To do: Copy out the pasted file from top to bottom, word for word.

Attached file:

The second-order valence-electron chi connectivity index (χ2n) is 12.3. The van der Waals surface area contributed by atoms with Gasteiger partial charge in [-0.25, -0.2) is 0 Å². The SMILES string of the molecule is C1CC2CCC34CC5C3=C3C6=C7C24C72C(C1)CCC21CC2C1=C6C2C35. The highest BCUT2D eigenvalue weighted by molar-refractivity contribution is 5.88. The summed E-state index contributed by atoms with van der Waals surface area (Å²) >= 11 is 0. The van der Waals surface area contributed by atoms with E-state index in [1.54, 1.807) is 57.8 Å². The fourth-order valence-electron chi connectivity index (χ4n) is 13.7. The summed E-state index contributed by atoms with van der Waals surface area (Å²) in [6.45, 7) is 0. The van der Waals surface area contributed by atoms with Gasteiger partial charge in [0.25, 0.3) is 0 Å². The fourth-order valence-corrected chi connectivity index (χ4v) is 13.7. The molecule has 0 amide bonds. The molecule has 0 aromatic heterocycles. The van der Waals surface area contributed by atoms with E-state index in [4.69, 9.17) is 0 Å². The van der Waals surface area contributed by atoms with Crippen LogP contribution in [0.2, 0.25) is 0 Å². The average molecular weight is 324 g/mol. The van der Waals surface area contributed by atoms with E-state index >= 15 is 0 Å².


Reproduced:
The second-order valence-electron chi connectivity index (χ2n) is 12.3. The van der Waals surface area contributed by atoms with Gasteiger partial charge in [-0.25, -0.2) is 0 Å². The SMILES string of the molecule is C1CC2CCC34CC5C3=C3C6=C7C24C72C(C1)CCC21CC2C1=C6C2C35. The highest BCUT2D eigenvalue weighted by molar-refractivity contribution is 5.88. The summed E-state index contributed by atoms with van der Waals surface area (Å²) >= 11 is 0. The van der Waals surface area contributed by atoms with E-state index in [1.54, 1.807) is 57.8 Å². The fourth-order valence-electron chi connectivity index (χ4n) is 13.7. The summed E-state index contributed by atoms with van der Waals surface area (Å²) in [6.45, 7) is 0. The van der Waals surface area contributed by atoms with Gasteiger partial charge in [0.25, 0.3) is 0 Å². The fourth-order valence-corrected chi connectivity index (χ4v) is 13.7. The molecule has 0 amide bonds. The molecule has 0 aromatic heterocycles. The van der Waals surface area contributed by atoms with E-state index in [4.69, 9.17) is 0 Å². The van der Waals surface area contributed by atoms with Crippen LogP contribution in [0.2, 0.25) is 0 Å². The average molecular weight is 324 g/mol. The van der Waals surface area contributed by atoms with E-state index >= 15 is 0 Å².